b) Financial Crisis: This is probably true, but is less relevant for the future of the business (and its valuation) than the next point. I don’t think anyone would argue that the financial crisis of 2007-09 will permanently alter the demand for online gambling.

c) Competition: This is, in my view, the crux of the problem. GIGM’s two leading competitors in greater China are Shanda Interactive (NASDAQ:SNDA) and NetEase (NASDAQ:NTES), and gained share in 09: SNDA’s games revenue in Q3 2009 was up 45% YoY. NTES, which operates the leading World of Warcraft MMORPG, saw Q3 09 revenue from online games up 16% YoY. This problem will likely get worse, since GIGM is not planning any new MMORPG releases in 2009 Q4. GIGM has further stated that the MMORPGs it released earlier in 2009 are underperforming, and will likely need to be written down in Q4 2009 to the tune of $35-45m. This trend is very worrisome for someone contemplating buying GIGM’s China business…unless that business came for free. More on this in the next section.

d) Management distraction due to deal with Mangas: On December 16, GIGM sold 60% of its European business (Segment A) for $100M. This was a big deal for GIGM. If management was distracted in Q2 and Q3 because of this deal, it’s embarrassing but well worth it, as I hope to show in the next section.

Deal with Mangas

The deal with Mangas is significant for GIGM from a strategic and valuation perspective. The strategic trigger for the deal was a series of changes in the regulatory landscape in Europe (England, Italy and France establishing their own regulations for online gaming), indicating a transition from pan-European to country-specific regulation. When regulation was more standardized across Europe, GIGM’s strategy was to develop economies of scale in a single pan-European operation. Country-specific regulation tends to limit player pools, which in turn will limit achievable scale.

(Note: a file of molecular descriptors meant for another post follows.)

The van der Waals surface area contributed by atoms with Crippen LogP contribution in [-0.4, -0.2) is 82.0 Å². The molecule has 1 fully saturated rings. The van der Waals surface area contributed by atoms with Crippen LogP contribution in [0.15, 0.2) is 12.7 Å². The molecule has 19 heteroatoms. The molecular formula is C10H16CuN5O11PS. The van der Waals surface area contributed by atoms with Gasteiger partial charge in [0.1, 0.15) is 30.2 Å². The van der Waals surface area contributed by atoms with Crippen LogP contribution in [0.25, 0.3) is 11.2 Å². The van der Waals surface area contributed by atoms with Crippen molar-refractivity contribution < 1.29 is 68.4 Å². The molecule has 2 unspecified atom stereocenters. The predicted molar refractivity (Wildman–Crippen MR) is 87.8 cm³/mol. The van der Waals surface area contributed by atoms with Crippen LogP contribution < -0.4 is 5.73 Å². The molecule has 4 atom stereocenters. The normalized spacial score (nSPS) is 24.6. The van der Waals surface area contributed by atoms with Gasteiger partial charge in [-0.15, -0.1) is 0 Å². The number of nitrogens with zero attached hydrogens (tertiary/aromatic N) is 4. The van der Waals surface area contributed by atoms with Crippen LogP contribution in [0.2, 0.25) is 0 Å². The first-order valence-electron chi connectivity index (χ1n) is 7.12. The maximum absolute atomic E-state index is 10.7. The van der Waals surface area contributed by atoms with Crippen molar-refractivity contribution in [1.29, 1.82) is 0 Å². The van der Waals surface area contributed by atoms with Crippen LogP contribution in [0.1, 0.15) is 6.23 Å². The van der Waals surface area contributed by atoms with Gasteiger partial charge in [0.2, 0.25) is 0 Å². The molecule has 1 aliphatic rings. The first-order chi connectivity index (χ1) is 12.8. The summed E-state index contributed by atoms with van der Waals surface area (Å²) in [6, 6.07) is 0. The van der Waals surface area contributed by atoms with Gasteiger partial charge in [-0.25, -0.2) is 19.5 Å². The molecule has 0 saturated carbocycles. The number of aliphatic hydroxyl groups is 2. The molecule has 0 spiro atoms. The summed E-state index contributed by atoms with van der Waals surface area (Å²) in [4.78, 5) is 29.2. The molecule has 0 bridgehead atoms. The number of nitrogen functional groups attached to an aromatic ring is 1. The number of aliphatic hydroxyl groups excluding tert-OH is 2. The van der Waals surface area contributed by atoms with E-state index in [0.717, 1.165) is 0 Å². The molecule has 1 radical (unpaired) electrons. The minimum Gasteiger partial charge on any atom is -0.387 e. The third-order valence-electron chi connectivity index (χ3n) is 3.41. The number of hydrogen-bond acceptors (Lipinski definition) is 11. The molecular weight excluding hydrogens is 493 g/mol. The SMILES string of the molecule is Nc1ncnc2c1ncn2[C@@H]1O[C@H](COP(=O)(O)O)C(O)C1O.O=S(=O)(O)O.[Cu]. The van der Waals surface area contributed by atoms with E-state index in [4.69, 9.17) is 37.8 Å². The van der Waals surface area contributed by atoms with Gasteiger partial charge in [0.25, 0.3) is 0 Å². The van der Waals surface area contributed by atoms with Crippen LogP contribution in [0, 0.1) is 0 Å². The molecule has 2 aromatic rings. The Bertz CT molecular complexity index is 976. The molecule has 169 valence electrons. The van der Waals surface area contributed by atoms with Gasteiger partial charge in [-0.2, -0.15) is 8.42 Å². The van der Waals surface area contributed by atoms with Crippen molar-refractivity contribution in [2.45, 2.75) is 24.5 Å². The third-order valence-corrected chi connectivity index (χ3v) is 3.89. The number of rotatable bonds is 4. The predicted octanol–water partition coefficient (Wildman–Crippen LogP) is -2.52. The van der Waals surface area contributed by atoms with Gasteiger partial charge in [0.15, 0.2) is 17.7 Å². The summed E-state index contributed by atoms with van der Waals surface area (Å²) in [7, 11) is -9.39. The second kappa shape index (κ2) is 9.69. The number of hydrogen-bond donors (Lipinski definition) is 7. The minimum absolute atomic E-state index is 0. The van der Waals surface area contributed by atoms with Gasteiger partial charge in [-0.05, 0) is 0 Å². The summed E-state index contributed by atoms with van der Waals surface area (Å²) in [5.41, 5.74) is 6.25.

As a result, strategic advantage should shift from larger international (Chinese) players to smaller local players who are more familiar with local regulation and taste. Everest Poker, which has a strong presence in the French market, should do better with an owner like the principality of Monaco than with GigaMedia. This is pretty much the case laid out by the company, and it makes sense to me. You don’t have to agree with it, though, to see value in GIGM’s stock, as the analysis below will show.

The Mangas deal is also significant from a valuation perspective, because it puts a clear value on GIGM’s European business (segment A), which is 70% of revenue. If 60% of it was sold for $100M then the whole thing is worth $167M, and the 40% piece retained by GIGM is worth $67M.

Why GIGM is cheap?

We can now estimate the value of GIGM’s business. After the deal, GIGM shareholders are entitled to GIGM’s large cash and marketable securities reserves, 40% of segment A and 100% of segment B. They are on the hook for some debt and the pre-deal minority interest in segment B:

After MG Deal, GIGM shareholders will own (in $M)

Non-operating assets

Cash & Marketable Sec.

130

Includes non-current mktable sec.

Mangas pmt Dec09

100

Mangas pmt 2013-15

<Unknown>

See note below

Equity-method investments

2

Non-operating liabilities

S.T. Debt

(22)

Upcoming 2009Q4 writeoff

(40)

35-45m range, announced in Q3 concall